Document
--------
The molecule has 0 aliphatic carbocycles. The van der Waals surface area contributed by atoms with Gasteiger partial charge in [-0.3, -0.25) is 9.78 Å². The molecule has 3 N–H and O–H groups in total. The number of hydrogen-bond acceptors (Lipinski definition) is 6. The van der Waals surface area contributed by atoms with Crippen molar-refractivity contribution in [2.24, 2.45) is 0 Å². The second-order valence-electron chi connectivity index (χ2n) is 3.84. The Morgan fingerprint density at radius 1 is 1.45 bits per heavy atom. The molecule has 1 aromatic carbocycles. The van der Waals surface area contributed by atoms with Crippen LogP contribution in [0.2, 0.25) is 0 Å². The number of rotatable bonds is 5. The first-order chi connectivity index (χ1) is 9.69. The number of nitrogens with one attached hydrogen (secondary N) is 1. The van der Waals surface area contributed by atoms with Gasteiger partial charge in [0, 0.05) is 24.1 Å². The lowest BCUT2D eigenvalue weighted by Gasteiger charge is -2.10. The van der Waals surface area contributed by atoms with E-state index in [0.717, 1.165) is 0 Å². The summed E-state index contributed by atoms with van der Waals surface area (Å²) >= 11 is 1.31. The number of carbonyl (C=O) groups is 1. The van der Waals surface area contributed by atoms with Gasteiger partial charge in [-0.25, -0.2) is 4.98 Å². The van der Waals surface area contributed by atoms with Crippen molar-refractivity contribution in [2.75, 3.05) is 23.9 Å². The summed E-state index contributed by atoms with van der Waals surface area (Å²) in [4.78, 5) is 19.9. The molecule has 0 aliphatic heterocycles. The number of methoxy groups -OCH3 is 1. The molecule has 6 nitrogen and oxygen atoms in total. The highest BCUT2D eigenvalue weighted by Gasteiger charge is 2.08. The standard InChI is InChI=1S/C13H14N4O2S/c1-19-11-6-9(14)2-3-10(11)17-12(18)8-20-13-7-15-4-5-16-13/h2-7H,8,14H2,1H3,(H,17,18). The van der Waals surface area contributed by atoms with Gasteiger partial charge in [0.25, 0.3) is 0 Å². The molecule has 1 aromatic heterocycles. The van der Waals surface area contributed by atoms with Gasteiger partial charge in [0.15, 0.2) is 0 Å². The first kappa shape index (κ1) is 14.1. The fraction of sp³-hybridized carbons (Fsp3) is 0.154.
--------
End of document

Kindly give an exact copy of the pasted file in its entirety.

The molecule has 0 aliphatic carbocycles. The van der Waals surface area contributed by atoms with Gasteiger partial charge in [-0.3, -0.25) is 9.78 Å². The molecule has 3 N–H and O–H groups in total. The number of hydrogen-bond acceptors (Lipinski definition) is 6. The van der Waals surface area contributed by atoms with Crippen molar-refractivity contribution in [2.24, 2.45) is 0 Å². The second-order valence-electron chi connectivity index (χ2n) is 3.84. The Morgan fingerprint density at radius 1 is 1.45 bits per heavy atom. The molecule has 1 aromatic carbocycles. The van der Waals surface area contributed by atoms with Crippen LogP contribution in [0.2, 0.25) is 0 Å². The number of rotatable bonds is 5. The first-order chi connectivity index (χ1) is 9.69. The number of nitrogens with one attached hydrogen (secondary N) is 1. The van der Waals surface area contributed by atoms with Gasteiger partial charge in [0, 0.05) is 24.1 Å². The lowest BCUT2D eigenvalue weighted by Gasteiger charge is -2.10. The van der Waals surface area contributed by atoms with E-state index in [0.717, 1.165) is 0 Å². The summed E-state index contributed by atoms with van der Waals surface area (Å²) >= 11 is 1.31. The number of carbonyl (C=O) groups is 1. The van der Waals surface area contributed by atoms with Gasteiger partial charge in [-0.25, -0.2) is 4.98 Å². The van der Waals surface area contributed by atoms with Crippen molar-refractivity contribution in [2.75, 3.05) is 23.9 Å². The summed E-state index contributed by atoms with van der Waals surface area (Å²) in [4.78, 5) is 19.9. The molecule has 0 aliphatic heterocycles. The number of methoxy groups -OCH3 is 1. The molecule has 6 nitrogen and oxygen atoms in total. The highest BCUT2D eigenvalue weighted by Gasteiger charge is 2.08. The standard InChI is InChI=1S/C13H14N4O2S/c1-19-11-6-9(14)2-3-10(11)17-12(18)8-20-13-7-15-4-5-16-13/h2-7H,8,14H2,1H3,(H,17,18). The van der Waals surface area contributed by atoms with Gasteiger partial charge in [0.25, 0.3) is 0 Å². The molecule has 1 aromatic heterocycles. The van der Waals surface area contributed by atoms with Gasteiger partial charge in [0.15, 0.2) is 0 Å². The first kappa shape index (κ1) is 14.1. The fraction of sp³-hybridized carbons (Fsp3) is 0.154.